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Thomas Jefferson took scissors to the Bible — in the name of a purer Christianity.

Jefferson, of course, only dabbled as a theologian — we remember him as a politician. (And we remember him as embodying some of the contradictions built into our country’s founding.) But his theological work created some political backlash:

A “Christian Federalist,” no less alarmed, viewed the prospect of Jefferson’s election as the beginning of the end of his Christian nation. “han serious and reflecting men look about them and doubt,” he wrote, “that if Jefferson is elected, and Jacobins get into authority, that those morals which protect our lives from the knife of the assassin—which guard the chastity of our wives and daughters from seduction and violence—defend our property from plunder and devastation and shield our religion from contempt and profanation, will not be trampled and exploded.” Such vituperations did not prevent Jefferson from winning the White House, but they did send Federalists into a postelection frenzy. After a rumor circulated that President Jefferson had decreed a bonfire of the biblical vanities, housewives in New England reportedly squirreled away their scriptures in wells, to prevent them from being burned by the flames of Jeffersonian free thought.”

I don’t have much to add to this at the moment. But the hysteria — the belief that one’s opponents will rob you of your right to practice religion, the baseless rumors, the assertion that violence against our women is just a hair’s breadth away — all are prominent parts of our modern discourse. It sucks. But we have survived and lived to see better days.

That’s not to say we should get complacent. But if you get discouraged, well, we Americans have been down this road before. If we persist in upholding our values, there’s reason to hope for a light at the end of the tunnel.

—Joel

Why Should Mexico Pay for Trump’s Wall?

Hi Rebecca:

Looks like we’re on the verge of an extraordinary moment: The Republicans control the White House and both branches of government, yet the government might still shut down this weekend.

Why? Because President Trump doesn’t want to sign a spending bill that doesn’t include funding for his “big beautiful wall” on the border with Mexico. And it doesn’t look like such a bill can pass Congress at the moment. Thus: A standoff.

Some folks have pointed out Trump’s request for funding means he’s violating his campaign pledge to make Mexico pay for the wall. (Trump and his allies say those payments will come, eventually, just you wait.) And that’s fine. But nobody seems to have asked a basic question: Why should Mexico pay for Trump’s wall?

This isn’t the same as asking if Mexico will pay for the wall, which is a dubious premise on its own. No, the question is why they should.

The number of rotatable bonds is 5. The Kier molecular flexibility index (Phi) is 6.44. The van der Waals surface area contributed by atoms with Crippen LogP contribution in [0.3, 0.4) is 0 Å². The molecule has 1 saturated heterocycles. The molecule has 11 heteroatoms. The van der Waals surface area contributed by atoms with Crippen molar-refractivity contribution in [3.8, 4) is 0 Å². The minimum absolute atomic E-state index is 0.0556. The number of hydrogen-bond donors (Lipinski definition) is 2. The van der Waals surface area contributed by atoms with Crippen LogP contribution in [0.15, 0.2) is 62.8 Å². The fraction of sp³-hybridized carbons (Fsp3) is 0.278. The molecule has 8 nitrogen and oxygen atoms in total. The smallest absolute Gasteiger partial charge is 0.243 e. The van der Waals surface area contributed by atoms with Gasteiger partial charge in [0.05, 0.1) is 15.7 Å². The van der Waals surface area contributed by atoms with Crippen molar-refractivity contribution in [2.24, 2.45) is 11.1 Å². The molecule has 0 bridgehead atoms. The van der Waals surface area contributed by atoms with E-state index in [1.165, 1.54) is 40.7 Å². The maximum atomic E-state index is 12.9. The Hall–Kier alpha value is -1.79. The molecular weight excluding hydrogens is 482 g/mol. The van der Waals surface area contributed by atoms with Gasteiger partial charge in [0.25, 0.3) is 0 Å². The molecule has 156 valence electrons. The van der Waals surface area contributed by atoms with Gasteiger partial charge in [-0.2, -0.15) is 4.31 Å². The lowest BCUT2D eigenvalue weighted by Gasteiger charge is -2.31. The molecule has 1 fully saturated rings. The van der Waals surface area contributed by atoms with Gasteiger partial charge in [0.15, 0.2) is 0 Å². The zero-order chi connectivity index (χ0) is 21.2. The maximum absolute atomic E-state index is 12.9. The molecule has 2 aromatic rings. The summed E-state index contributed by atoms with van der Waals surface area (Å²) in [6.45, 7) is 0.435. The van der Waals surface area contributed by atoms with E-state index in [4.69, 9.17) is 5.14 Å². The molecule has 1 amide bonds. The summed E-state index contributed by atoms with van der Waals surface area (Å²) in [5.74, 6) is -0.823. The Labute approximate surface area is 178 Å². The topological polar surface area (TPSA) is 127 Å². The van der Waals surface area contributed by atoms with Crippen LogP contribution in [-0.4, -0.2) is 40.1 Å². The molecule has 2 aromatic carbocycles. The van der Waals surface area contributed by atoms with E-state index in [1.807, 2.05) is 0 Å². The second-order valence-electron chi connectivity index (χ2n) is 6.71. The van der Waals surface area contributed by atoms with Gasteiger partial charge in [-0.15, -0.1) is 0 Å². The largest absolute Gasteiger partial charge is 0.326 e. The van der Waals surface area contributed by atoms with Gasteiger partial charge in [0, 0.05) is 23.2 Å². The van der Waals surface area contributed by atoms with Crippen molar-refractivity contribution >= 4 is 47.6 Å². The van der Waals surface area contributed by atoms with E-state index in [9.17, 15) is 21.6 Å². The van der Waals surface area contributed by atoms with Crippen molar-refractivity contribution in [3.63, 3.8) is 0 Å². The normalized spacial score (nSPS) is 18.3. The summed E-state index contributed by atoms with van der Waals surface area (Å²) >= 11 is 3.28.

Say you and I live next door to each other. I put up a fence to keep our properties separate. Would there be any world we can dream of in which I’d legitimately expect you to pay for my decision to defend my property?

No?

I’ve asked this question a few times and never received a satisfactory answer. Best I can tell, there’s some alpha maleism going on here — a sort of “Why are you hitting yourself! Stop hitting yourself!” of international relations. There’s no reason for Mexico to pay for the wall … except as a show of submission to the U.S.

And submission is what President Trump seeks, it seems to me.

Makes sense. The building of a wall is an act of fear. A ridiculous one, when you think about it. The same people who want the wall are often the ones who go on and on about the superiority of American culture. Yet this supposedly superior culture is threatened by the presence of people speaking Spanish in public places.

When bullies act out of fear, they often do it by acting extra alpha-maley — in essence, like bigger bullies.

Maybe there’s some other, good explanation. But as it stands, making Mexico pay for a while just a way of making sure that people know that we might be afraid of the outside world, but America still commands hegemonic power.

Yours in tough guyness,

Joel

What Do Harry Styles and Ted Nugent Have in Common?

Rebecca:

I was going to let you have the last word on Harry Styles, class and gender.

But this happened.

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Yes. That’s Ted Nugent, Sarah Palin and Kid Rock flanking President Trump.

And the reaction was about what you’d expect.

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Now. I’m no fan of Nugent, who’s a racist, or Sarah Palin, who’s a dimwit. Kid Rock? Not really, though I’ve grooved to “I’m a Cowboy, Baby” once or twice in my time.

But man, the reactions went there in a hurry, didn’t they?

You wrote: